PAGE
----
Not many people on this side of the world realise that it was actually an Irishman who invented the credit card. In 1950, Diners Club founder Frank McNamara invented the world’s first credit card when he was tired of having to carry cash every time he wanted to eat out. Within a year the idea had caught on and banks the world over began providing cards to their customers and merchants began accepting them for payment. It is 2003 and while credit cards are still in widespread use in the physical world and the virtual world of the internet, the level of fraud on credit card payments has become a serious problem.
After all the efforts of major players such as American Express, Visa, MasterCard and Europay to establish standards that would enable credit cards to become ubiquitous throughout the world, it appears that the need to stem the loss of billions of euro a year through credit card fraud will undo much of the progress of the past 50 years.
In Europe, Europay, MasterCard and Visa have joined forces to stem the tide of fraud and restore customer trust by implementing chip and PIN (personal identification number) solutions, whereby smart cards with SIM (subscriber identity module) technology would replace the existing magnetic strip cards and require card holders to input a PIN at the point of sale. January 2005 is the deadline for the complete implementation of chip and PIN technology within Europe and in Ireland chip and PIN credit cards are already available from Ulster Bank and MBNA.
However, in the US the credit card companies are going in a different direction, opting instead for proximity payment technology or ‘contactless’ payment, whereby the proximity of the credit card to the point-of-sale system is enough to secure a payment without allowing a store clerk any contact with the credit card. Analysts fear that this debate might result in a world where US and European credit card systems might not work together, creating a crisis for business travellers and tourists, not to mention merchants and banks.
“The high fraud rates of magnetic strip credit cards have pushed banks in this direction. However, the US and Europe are going in different directions and this could undermine universal accessibility currently enjoyed by most credit card holders,” noted Gerry Looby, chief technology officer at CardBase Technologies, at a Wireless Wednesday meeting in Dublin last week.
The good news is that there is a movement towards convergence using mobile devices that might bridge this gap – the Mobey Forum, a global, financial industry-driven forum, whose mission is to encourage the use of mobile technology in financial services. The membership encompasses leading financial institutions such as Visa and MasterCard and mobile terminal manufacturers including Ericsson and Nokia as well as other companies that want to be actively involved in creating the future of mobile financial services.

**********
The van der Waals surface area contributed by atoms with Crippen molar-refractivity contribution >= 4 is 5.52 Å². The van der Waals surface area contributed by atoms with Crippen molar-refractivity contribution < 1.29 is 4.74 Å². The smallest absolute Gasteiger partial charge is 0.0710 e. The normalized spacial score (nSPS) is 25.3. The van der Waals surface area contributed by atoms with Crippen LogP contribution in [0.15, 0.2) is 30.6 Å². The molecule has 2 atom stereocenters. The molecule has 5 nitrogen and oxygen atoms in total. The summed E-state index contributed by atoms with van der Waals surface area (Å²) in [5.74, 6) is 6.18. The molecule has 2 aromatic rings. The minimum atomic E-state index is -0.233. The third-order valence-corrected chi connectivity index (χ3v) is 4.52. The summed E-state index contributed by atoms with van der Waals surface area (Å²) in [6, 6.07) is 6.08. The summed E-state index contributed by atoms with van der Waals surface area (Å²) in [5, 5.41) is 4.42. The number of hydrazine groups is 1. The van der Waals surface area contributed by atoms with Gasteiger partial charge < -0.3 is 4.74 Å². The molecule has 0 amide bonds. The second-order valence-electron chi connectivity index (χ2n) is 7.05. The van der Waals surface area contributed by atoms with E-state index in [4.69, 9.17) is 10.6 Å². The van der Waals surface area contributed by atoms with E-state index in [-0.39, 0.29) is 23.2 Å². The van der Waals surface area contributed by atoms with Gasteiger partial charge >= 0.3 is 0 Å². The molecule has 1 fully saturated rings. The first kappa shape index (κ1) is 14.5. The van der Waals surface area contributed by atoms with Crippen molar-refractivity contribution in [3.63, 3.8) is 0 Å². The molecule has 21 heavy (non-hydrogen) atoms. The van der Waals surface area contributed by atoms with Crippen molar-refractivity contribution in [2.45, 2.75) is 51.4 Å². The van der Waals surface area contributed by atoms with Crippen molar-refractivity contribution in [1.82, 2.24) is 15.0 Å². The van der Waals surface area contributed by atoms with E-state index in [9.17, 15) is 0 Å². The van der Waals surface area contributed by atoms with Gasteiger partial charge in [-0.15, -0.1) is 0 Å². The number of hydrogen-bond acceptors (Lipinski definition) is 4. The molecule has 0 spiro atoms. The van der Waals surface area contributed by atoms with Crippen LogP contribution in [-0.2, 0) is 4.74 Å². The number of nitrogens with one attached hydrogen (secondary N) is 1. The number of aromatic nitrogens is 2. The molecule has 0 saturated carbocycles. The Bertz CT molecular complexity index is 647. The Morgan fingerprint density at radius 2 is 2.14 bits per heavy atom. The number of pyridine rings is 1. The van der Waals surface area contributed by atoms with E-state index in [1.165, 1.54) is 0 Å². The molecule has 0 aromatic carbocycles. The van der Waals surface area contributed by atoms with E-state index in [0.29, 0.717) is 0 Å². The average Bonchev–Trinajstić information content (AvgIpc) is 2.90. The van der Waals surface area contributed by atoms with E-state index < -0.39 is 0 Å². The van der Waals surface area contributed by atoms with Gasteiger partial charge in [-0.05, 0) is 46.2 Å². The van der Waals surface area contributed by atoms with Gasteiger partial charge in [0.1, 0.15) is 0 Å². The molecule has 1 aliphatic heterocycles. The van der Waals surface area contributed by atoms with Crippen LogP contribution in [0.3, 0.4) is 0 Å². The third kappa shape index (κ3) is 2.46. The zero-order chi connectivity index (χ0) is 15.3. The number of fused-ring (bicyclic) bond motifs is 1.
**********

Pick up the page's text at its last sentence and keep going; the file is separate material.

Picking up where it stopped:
Mobile application developers, handset manufacturers and mobile networks believe that the SIM card in every mobile phone, which identifies every unique user and is capable of securely storing private information, could effectively marry seamlessly with chip and PIN technologies. This in effect means that mobile devices could be used to carry credit card payments in both chip and PIN transactions as well as for proximity payments. Already in Japan, SIM cards contained within mobile phones with infrared are being used to scan into a point-of-sale reader and a credit card slip is generated and signed.
“The biggest issue is translating this into local transactions, creating a platform that merchants and customers can trust,” said Looby. “It’s basically a clash between the physical and virtual worlds.”
Explaining why mobile operators are interested in expanding the role of SIM cards, Tim Cawsey, marketing and communications manager at card manufacturer Gemplus, said that while the SIM card has been pretty much the enabler of the mobile rollout of recent years for mobile network operators, these operators are facing ARPU (average revenue per user) erosion as voice gives way to data. “They are looking to making the SIM card the enabler for the unique experience that a user gets once they put card into the phone. In that way, it will control the look and feel of the device when they switch it on.
“However,” he went on, “this has created a conflict with the handset manufacturers, particularly Nokia with 53pc of the world handset market, who want users to know their own look and feel. By making greater use of the SIM, by such things as mobile payments, operators will get better control of the customer. The only thing that stands in the way is the device manufacturers,” Cawsey explained.
Dr John Whelan of Irish mobile software firm Alatto, which develops software for mobile gambling and ringtone downloads, described the complex mobile triangle between network operators, handset makers and application developers. “In the UK, ringtones have begun to outsell the sales of CD singles, with some €365m being spent a year. To say that the SIM card within phones cannot be used as a mechanism for these kind of virtual purchases would be wrong. SIM cards are fundamental, but right now they sit between the phone owner and the mobile network operators.”
He continued: “SIM cards will prove important for eventual physical purchases using mobile phones at the point of sale and that’s why mobile operators are falling over themselves to get a piece of the action. Unfortunately, the device manufacturers, while they want to see better uses for their phones, are unwilling to allow the mobile network operator to control the user interface on their devices and this is something that may hold up the move towards credit card payments in stores over mobile devices.”
By John Kennedy
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